Perfect layering piece!

A review of Papercut Patterns Juno Jacket

Reviewed by Sara on 25th May, 2021

This was the first time I made anything by Papercut patterns and I will definitely make more. The instructions are clear and the pattern is beautiful. I love the pocket detail, which is the same as on their Palisade pants. I did my best to pattern match the pockets. The result is that you don’t see the the pockets very well, so i’ll just have to make another version in a plain fabric.

I used a quite light weight cotton sateen which makes the garment feel like a shirt. A fabric with a bit more weight and drape will make the garment feel more like a jacket or kimono. If the fabric is too flowy, I don’t think it will do the nice pocket details justice, since the pockets will hang out of shape a little bit. Something like a linen which has a little bit of structure will probably work well.

This pattern is listed as a jacket. For a jacket is a very easy and quick make. Not too many pattern pieces and no lining. It has a belt which goes into two little openings in the side seams, so the middle part of the belt doesn’t run outside of the back of the garment, but hugs your back on the inside. Probably not a very clear description, but I included some photos which show what I’m trying to explain here. If you prefer a belt that you tie around the whole garment, it would be easy to add beld loops in the side seams and omit the openings. Or do both for variation. Personally I like the belt openings since you can’t really see them if you wear the garment beltless, which I will probably do when (or if) warmer weather finally arrives.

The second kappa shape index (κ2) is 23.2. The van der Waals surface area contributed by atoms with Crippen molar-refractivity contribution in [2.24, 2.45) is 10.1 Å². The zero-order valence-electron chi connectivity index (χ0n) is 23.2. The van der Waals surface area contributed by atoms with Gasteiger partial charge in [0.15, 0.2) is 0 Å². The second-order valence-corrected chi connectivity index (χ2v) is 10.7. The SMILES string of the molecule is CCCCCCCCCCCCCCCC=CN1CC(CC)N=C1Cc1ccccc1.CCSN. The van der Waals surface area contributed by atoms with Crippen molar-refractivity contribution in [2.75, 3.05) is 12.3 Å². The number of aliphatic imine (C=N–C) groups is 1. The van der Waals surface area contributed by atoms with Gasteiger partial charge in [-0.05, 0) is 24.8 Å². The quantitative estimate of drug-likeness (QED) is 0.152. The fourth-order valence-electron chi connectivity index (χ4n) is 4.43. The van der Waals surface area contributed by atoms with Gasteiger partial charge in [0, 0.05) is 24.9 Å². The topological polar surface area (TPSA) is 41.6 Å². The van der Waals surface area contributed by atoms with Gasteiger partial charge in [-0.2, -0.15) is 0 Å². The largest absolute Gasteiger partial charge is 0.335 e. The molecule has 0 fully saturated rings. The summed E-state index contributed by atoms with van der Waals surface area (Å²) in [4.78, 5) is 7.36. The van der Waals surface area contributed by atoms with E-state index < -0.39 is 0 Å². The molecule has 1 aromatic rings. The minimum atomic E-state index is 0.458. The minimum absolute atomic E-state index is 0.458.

I followed the instructions precisely this time and it worked fine, but there is one step I will probably do differently next time. The instructions tell you to sew the shoulder seams, and later attach the back neck facing by sewing it on exactly on the shoulder seams. I can’t see why you wouldn’t sew the shoulder seams and the facing in one go. It would save you two little seams and prevent you from punching an extra row of holes in your fabric. But perhaps there is a good reason, which I will only understand after making it the other way. Apart from this little extra step, the instructions are terrific. They even let you know when you’re half way (which wasn’t true for me because I spent more time pattern matching and cutting out my fabric pieces than actually sewing). The clear and beautifully layed out instructions make you feel like a good friend is holding your hand throughout the process.